This January millions of us will be making healthy resolutions aimed at improving our bodies, health and wellbeing. It's a great practice and always begins with such good intentions. Unfortunately, all too often, by the time we reach March gyms are empty, fat is re-accumulating and those healthy resolutions we set are just another broken promise to ourselves.
Below are five common New Years resolution mistakes you should avoid at all costs to set yourself up with the greatest possible chance of success in 2015.
1) Non-Specific Goal
One of the fundamental mistakes people make when setting their new years resolutions is to make their end goal too general. For example "I will lose weight in 2015" unfortunately a goal this unspecific will not warrant targeted action. For example if weight loss is a resolution for you in 2015 the chances are it's been your goal for some time or has been a recurring theme in your life. You would stand a far better chance of successful goal completion by stating a more specific target like I will be '10 pounds lighter by April 1st' or 'I will gain 5lb of lean body mass over the next 3 months' this way the results are quantifiable and specific.
2) Failure To Plan
Now that you have your goals in place it's important to determine what you are going to have to do to achieve them. You'll probably need to exercise more and eat less than you have been, but what kind of training do you need to do? What kind of foods will you need to eat? And how much of them? Don't be too eager to get in the gym on the 1st of January if you don't have a plan. An hour spent researching the right training protocols may be worth more than 10 hours of guesswork in the gym. Alternatively you always have the option to outsource this task to a local fitness trainer or even an online personal trainer who will be able to deliver a program specifically designed to your goals, body type and time frame.
3) Don't Undertake Extreme Measures
Don't Lose sight of the fact that a New Year's resolution is supposed to be a commitment to a healthy change in your life, too many people make the mistake of introducing an extremely restrictive diet plan or an overwhelming amount of exercise all on day one, this inevitably leads to burn out, a lack of results and frustration.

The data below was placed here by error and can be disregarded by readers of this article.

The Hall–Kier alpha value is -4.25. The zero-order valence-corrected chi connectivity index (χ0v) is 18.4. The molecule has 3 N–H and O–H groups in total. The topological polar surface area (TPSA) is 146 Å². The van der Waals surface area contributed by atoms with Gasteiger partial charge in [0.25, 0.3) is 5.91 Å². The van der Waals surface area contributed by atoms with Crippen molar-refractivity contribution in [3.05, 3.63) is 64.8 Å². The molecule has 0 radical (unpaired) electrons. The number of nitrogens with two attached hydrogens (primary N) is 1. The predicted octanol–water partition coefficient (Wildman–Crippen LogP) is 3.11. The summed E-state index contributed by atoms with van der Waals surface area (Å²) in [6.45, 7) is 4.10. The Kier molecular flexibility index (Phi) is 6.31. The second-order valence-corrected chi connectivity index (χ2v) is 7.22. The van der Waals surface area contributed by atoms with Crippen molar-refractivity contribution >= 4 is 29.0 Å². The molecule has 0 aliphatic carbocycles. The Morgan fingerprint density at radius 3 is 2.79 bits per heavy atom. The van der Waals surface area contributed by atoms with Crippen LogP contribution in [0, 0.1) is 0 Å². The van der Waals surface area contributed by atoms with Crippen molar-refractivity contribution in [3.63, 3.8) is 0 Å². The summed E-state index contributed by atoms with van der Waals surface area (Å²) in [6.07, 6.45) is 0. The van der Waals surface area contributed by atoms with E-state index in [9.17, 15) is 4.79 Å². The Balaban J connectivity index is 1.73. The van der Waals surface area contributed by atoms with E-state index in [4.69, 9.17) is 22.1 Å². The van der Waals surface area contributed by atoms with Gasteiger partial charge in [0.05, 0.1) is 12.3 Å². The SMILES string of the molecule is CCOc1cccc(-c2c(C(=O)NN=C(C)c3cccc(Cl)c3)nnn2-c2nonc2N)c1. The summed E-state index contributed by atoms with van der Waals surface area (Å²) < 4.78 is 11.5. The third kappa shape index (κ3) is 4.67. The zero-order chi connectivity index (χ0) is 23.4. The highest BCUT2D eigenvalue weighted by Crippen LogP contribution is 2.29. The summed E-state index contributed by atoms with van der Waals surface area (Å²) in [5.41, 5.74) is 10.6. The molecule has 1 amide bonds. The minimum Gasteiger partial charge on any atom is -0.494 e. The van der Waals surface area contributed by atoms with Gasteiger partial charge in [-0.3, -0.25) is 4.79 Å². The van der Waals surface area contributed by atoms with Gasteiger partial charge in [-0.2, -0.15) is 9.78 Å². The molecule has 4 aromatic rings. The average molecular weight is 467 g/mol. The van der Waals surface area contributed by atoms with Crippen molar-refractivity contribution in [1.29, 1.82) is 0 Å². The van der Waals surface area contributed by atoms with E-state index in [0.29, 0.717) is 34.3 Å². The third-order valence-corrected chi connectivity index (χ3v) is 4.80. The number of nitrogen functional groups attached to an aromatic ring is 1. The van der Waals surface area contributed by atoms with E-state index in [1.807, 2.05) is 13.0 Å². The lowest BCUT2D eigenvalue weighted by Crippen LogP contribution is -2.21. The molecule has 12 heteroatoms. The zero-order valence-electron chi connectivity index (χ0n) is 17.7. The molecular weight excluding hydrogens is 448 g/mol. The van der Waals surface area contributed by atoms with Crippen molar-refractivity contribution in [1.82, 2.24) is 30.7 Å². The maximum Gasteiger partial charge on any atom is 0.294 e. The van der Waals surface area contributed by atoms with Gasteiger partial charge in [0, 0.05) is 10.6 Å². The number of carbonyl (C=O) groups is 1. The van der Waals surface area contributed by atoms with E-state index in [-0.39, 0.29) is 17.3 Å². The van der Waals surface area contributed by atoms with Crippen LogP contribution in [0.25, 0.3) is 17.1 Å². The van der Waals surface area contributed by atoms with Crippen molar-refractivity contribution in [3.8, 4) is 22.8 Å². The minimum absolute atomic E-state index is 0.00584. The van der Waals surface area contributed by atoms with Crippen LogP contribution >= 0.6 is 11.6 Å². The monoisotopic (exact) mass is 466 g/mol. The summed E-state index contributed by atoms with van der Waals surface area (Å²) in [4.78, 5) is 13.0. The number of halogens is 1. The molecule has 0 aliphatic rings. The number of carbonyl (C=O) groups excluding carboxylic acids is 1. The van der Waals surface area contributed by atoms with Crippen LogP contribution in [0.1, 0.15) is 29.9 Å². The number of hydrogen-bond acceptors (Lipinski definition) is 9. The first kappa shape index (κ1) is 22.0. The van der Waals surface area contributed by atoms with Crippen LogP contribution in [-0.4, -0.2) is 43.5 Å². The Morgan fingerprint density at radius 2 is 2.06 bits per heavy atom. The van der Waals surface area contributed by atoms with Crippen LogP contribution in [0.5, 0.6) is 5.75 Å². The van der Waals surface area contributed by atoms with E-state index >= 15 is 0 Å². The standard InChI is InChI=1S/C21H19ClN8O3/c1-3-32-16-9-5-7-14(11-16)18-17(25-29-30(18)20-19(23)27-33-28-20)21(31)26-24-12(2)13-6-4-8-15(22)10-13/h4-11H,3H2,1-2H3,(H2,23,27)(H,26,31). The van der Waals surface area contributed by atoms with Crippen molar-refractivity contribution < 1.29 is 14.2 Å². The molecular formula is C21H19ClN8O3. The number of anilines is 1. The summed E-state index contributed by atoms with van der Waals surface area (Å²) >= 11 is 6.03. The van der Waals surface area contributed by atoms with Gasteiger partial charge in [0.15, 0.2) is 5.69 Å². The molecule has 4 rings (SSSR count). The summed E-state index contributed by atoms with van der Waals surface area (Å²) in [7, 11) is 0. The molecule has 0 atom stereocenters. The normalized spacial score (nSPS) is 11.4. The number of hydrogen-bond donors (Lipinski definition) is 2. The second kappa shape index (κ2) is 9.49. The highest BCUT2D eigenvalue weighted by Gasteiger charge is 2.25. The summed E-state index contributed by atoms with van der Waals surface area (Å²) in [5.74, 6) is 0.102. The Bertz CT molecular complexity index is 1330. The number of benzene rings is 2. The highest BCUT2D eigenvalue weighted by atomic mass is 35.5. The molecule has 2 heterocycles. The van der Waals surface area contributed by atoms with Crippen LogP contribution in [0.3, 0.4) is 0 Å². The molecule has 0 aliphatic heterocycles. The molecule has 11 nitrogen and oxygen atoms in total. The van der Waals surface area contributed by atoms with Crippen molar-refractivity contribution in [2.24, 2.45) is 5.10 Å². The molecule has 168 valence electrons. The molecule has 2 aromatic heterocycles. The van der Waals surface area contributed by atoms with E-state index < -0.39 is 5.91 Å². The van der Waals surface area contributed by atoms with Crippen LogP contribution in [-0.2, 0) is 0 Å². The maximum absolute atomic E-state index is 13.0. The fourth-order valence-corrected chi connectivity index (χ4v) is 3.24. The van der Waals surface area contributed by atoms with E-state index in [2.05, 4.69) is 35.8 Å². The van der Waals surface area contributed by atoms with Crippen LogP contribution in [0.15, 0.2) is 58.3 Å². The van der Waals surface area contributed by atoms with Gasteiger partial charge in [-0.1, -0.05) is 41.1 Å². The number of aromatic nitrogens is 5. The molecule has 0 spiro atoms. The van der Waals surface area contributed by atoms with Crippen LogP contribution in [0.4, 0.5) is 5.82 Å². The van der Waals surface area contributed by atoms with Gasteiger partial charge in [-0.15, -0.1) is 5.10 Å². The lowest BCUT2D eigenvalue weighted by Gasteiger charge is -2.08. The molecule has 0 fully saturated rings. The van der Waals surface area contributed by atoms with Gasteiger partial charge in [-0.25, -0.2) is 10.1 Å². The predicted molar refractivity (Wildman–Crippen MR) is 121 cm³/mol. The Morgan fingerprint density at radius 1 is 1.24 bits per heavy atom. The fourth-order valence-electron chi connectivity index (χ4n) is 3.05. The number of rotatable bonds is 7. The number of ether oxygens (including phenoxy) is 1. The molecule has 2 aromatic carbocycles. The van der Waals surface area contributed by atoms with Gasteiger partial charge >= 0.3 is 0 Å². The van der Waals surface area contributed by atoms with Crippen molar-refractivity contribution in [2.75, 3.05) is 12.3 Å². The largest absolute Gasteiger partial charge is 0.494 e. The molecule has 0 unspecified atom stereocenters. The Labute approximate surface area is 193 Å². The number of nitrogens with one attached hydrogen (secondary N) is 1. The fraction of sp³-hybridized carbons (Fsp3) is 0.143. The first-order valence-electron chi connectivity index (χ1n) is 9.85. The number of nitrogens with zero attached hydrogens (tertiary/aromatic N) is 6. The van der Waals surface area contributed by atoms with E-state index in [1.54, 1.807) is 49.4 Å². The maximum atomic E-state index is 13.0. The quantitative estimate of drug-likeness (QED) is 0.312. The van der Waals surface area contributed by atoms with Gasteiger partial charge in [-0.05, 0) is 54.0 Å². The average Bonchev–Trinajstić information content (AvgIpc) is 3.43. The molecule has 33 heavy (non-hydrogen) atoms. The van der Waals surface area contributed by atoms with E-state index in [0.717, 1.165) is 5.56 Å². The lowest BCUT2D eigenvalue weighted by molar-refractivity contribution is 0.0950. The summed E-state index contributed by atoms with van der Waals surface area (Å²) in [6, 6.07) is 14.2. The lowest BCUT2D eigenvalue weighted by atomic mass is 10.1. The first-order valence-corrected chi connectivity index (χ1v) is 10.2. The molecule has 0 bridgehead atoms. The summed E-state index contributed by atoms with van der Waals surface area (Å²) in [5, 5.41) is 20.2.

Instead, take your time to introduce one healthy habit at a time so that it's well established. I often advise clients to do nothing more than start to make healthier food choices during the first two weeks of a weight loss plan, I don't even insist on exercise during these two weeks. Once this habit has been established light exercise can be introduced, this way you'll have taken 14 days to establish the two hardest habits to establish and from there on in you can optimise your effort and take bigger steps, but this is always better achieved once healthy habits have been installed.
4) Gain Sources Of Accountability
Accountability always helps when pursuing a fitness goal, it affords you the feeling that you are not the only one invested in your achievements. Accountability can be as simple as letting your friends and family know about your goal and appealing for them to make it as easy for you as possible (not giving you a hard time for not drinking, eating healthy etc). Of course working with a trainer is a way to gain direct accountability from a knowledgable professional who be able to add motivation, though this can be an expensive option. Another option is to harness the power of social media, publicly commit to your goal on Facebook, join a fitness community or an App like fitocracy where you'll meet people in a similar position to you, willing to lend their support and guidance.
5) Plan A Reward
When setting any kind of goal it is important and a lot of fun to plan something you'll treat yourself to upon completion. This way there is always something to look forward to and an added motivator to get you through the tougher moments and help you make the right decisions, particularly when it comes to meal planning which is the biggest challenge for most people. Some people like to have rewards that are the antithesis of everything they've been doing to achieve their goal, for example a big chocolate cake after weeks of healthy eating, whereas others chose something more in line with their goal like a new pair of running shoes or an activity mini- break. The nature of the reward is not the most important factor here, its that it incentivises the successful completion of your goal, so it really is a case of just finding what works for you.
Try to keep in mind that resolutions are meant to to be a catalyst for positive change in your life. Keep your resolutions positive and don't make life hard for yourself, healthy living has never been about restrictive diets and excessive exercise, real results come from consistent effort, one successful day after another.